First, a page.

• Also, the app shows you an advertisement every time you start. I already paid hundreds of dollars for this unit, I should not be advertised to.

  • The app is really only good for downloading a short video or two. They have Windows and Apple software to view the videos and change the settings and so on, but to use it you have to remove the Micro SD card out of the unit and put it in your computer. To do this you have to remove all the cables, open a little plastic cover, and then pry the tiny card out and not drop it down between your seats or somewhere. My other dash cams have always had a USB port which is way, way easier for this kind of connection.

  • You can adjust the camera units up and down vertically but, once glued to the windows, there’s no way that I see to level the unit out horizontally.

  • The unit has a “parking mode”. My dealer installed the unit wired with constant power so this would work. However, the camera does not have any built in battery voltage protection, unless you buy the additional $35 Power Magic Pro or the $200 Power Magic Battery. When I drove every day on my storm chasing trip, I had no battery issues. However, when I parked it at the airport for five days it completely drained my battery and I arrived back to a dead battery. Basic low battery killing prevention, it seems to me, should be built into the unit.

  • Powered by accessory power, the unit takes a full 30 seconds to boot up. By that time I’ve already started up the car and started driving.

  • The “cloud” functionality only works if you provide your own, always on wifi. So if you parked in a driveway or something that would work. That doesn’t work for me with street parking.

  • The included Micro SD card is very small. I bought a heavy duty sandisk unit rather than the official (overpriced) blackvue cards.

I’ve invested way, way too much money in this unit now so I’m stuck with it, but here’s things I want on my next dash cam system:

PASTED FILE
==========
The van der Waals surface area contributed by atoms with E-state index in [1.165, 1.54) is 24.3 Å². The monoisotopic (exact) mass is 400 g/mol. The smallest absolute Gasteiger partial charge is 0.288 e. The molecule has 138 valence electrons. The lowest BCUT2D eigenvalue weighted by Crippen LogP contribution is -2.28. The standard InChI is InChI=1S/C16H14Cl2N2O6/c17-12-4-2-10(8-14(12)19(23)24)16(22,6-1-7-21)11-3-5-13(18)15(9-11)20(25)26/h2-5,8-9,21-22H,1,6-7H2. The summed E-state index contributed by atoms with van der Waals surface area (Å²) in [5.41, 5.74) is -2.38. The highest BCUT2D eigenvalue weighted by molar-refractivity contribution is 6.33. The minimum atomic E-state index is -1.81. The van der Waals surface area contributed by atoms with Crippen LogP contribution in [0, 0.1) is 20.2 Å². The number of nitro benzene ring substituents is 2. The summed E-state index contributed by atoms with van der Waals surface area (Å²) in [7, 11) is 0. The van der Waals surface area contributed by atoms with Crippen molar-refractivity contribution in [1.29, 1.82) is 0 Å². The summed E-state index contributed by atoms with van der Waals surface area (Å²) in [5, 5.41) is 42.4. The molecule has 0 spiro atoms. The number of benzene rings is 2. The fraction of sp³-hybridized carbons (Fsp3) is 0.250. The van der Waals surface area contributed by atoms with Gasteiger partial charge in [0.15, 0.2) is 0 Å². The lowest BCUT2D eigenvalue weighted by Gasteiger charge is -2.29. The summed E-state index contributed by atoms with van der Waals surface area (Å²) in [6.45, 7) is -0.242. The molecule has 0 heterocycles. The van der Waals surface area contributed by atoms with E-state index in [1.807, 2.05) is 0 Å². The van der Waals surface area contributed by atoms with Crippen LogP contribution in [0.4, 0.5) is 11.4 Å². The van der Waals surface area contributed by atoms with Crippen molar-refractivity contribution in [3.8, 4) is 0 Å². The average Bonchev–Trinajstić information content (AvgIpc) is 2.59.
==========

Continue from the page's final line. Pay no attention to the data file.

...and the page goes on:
• Screen on the unit.

  • Real saving of Manual recordings.

  • USB port for loading files.

NASA Social Launch of Northrop Grumman Commercial Resupply (CRS) via Antares with Cygnus NG-11

I was very happy to be selected for my third “NASA Social” trip, my second at Wallops Island Mid-Atlantic Regional Spaceport (MARS) (my 2018 Wallops trip write up is here, and my previous SpaceX 2017 trip in Florida is here). As I wrote last time, Wallops has special significance for me, since I grew up on the eastern shore of Maryland, about 100 miles north of Wallops, and somehow we got a special tour there as a child. I also spent our vacation week each summer in Ocean City, right up the coastline.

NASA Social grants special access to regular people active on social media, and every one I’ve been on has been inspiring. The participants are generally all in future oriented careers, or making money in 21st century ways, like streaming games online or youtubers with millions of followers. This program is very smart of NASA to do, since the social group might have more followers than a TV station. And of course, the scientists and astronauts who present are always amazing, inspiring people. The whole thing is a good reminder that despite the current climate in the country, real, spectacular science conducted by amazing people continues on.